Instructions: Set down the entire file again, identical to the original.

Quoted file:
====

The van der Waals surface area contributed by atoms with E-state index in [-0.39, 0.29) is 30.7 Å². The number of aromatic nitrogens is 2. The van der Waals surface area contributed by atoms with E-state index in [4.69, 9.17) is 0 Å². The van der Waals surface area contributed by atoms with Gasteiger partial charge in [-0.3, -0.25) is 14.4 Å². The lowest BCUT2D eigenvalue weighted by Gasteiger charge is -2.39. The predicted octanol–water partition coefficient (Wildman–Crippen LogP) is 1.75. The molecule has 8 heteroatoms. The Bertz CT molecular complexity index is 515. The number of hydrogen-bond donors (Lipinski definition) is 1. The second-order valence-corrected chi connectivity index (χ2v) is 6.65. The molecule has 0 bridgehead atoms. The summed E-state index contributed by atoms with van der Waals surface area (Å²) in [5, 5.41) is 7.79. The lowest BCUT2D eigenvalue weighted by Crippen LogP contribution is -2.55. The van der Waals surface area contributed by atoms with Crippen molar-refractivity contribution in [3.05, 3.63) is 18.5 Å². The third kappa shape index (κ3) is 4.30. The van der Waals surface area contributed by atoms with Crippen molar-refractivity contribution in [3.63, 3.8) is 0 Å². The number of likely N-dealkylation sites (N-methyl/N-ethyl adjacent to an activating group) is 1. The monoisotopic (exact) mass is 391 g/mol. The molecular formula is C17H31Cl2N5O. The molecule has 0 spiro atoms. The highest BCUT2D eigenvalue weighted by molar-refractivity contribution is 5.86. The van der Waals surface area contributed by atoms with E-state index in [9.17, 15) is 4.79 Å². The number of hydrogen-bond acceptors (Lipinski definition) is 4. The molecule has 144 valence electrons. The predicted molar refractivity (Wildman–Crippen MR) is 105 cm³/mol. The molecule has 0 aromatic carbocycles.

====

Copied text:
The van der Waals surface area contributed by atoms with E-state index in [-0.39, 0.29) is 30.7 Å². The number of aromatic nitrogens is 2. The van der Waals surface area contributed by atoms with E-state index in [4.69, 9.17) is 0 Å². The van der Waals surface area contributed by atoms with Gasteiger partial charge in [-0.3, -0.25) is 14.4 Å². The lowest BCUT2D eigenvalue weighted by Gasteiger charge is -2.39. The predicted octanol–water partition coefficient (Wildman–Crippen LogP) is 1.75. The molecule has 8 heteroatoms. The Bertz CT molecular complexity index is 515. The number of hydrogen-bond donors (Lipinski definition) is 1. The second-order valence-corrected chi connectivity index (χ2v) is 6.65. The molecule has 0 bridgehead atoms. The summed E-state index contributed by atoms with van der Waals surface area (Å²) in [5, 5.41) is 7.79. The lowest BCUT2D eigenvalue weighted by Crippen LogP contribution is -2.55. The van der Waals surface area contributed by atoms with Crippen molar-refractivity contribution in [3.05, 3.63) is 18.5 Å². The third kappa shape index (κ3) is 4.30. The van der Waals surface area contributed by atoms with Crippen molar-refractivity contribution in [3.63, 3.8) is 0 Å². The number of likely N-dealkylation sites (N-methyl/N-ethyl adjacent to an activating group) is 1. The monoisotopic (exact) mass is 391 g/mol. The molecular formula is C17H31Cl2N5O. The molecule has 0 spiro atoms. The highest BCUT2D eigenvalue weighted by molar-refractivity contribution is 5.86. The van der Waals surface area contributed by atoms with E-state index in [9.17, 15) is 4.79 Å². The number of hydrogen-bond acceptors (Lipinski definition) is 4. The molecule has 144 valence electrons. The predicted molar refractivity (Wildman–Crippen MR) is 105 cm³/mol. The molecule has 0 aromatic carbocycles.